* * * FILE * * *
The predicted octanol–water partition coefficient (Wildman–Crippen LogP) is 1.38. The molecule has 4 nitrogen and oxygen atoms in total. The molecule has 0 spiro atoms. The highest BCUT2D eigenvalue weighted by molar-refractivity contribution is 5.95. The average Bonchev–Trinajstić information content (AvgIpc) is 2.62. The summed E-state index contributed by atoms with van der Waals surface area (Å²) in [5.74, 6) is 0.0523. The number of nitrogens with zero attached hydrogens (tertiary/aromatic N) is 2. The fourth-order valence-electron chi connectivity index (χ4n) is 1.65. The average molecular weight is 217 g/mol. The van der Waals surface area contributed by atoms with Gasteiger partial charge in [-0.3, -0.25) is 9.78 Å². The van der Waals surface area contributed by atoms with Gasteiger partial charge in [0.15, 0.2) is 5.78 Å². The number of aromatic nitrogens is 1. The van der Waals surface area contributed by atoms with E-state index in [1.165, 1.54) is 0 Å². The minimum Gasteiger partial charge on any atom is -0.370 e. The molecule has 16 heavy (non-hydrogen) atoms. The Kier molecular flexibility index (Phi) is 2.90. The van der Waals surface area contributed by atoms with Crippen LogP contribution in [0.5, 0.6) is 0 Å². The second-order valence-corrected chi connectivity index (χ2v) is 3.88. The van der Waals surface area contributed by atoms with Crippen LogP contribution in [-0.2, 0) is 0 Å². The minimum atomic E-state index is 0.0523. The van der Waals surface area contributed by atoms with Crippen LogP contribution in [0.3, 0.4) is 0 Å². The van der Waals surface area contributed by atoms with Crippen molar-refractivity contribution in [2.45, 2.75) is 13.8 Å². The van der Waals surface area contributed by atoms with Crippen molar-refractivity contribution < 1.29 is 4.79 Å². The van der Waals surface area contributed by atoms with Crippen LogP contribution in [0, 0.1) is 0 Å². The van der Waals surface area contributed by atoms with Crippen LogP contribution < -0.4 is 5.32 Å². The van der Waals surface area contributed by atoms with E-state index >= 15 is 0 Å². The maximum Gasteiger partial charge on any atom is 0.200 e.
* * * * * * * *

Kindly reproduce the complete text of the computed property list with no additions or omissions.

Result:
The predicted octanol–water partition coefficient (Wildman–Crippen LogP) is 1.38. The molecule has 4 nitrogen and oxygen atoms in total. The molecule has 0 spiro atoms. The highest BCUT2D eigenvalue weighted by molar-refractivity contribution is 5.95. The average Bonchev–Trinajstić information content (AvgIpc) is 2.62. The summed E-state index contributed by atoms with van der Waals surface area (Å²) in [5.74, 6) is 0.0523. The number of nitrogens with zero attached hydrogens (tertiary/aromatic N) is 2. The fourth-order valence-electron chi connectivity index (χ4n) is 1.65. The average molecular weight is 217 g/mol. The van der Waals surface area contributed by atoms with Gasteiger partial charge in [-0.3, -0.25) is 9.78 Å². The van der Waals surface area contributed by atoms with Gasteiger partial charge in [0.15, 0.2) is 5.78 Å². The number of aromatic nitrogens is 1. The van der Waals surface area contributed by atoms with E-state index in [1.165, 1.54) is 0 Å². The minimum Gasteiger partial charge on any atom is -0.370 e. The molecule has 16 heavy (non-hydrogen) atoms. The Kier molecular flexibility index (Phi) is 2.90. The van der Waals surface area contributed by atoms with Crippen LogP contribution in [0.5, 0.6) is 0 Å². The second-order valence-corrected chi connectivity index (χ2v) is 3.88. The van der Waals surface area contributed by atoms with Crippen LogP contribution in [-0.2, 0) is 0 Å². The minimum atomic E-state index is 0.0523. The van der Waals surface area contributed by atoms with Crippen LogP contribution in [0.3, 0.4) is 0 Å². The van der Waals surface area contributed by atoms with Crippen molar-refractivity contribution in [2.45, 2.75) is 13.8 Å². The van der Waals surface area contributed by atoms with Crippen molar-refractivity contribution < 1.29 is 4.79 Å². The van der Waals surface area contributed by atoms with Crippen LogP contribution in [0, 0.1) is 0 Å². The van der Waals surface area contributed by atoms with Crippen LogP contribution < -0.4 is 5.32 Å². The van der Waals surface area contributed by atoms with E-state index >= 15 is 0 Å². The maximum Gasteiger partial charge on any atom is 0.200 e.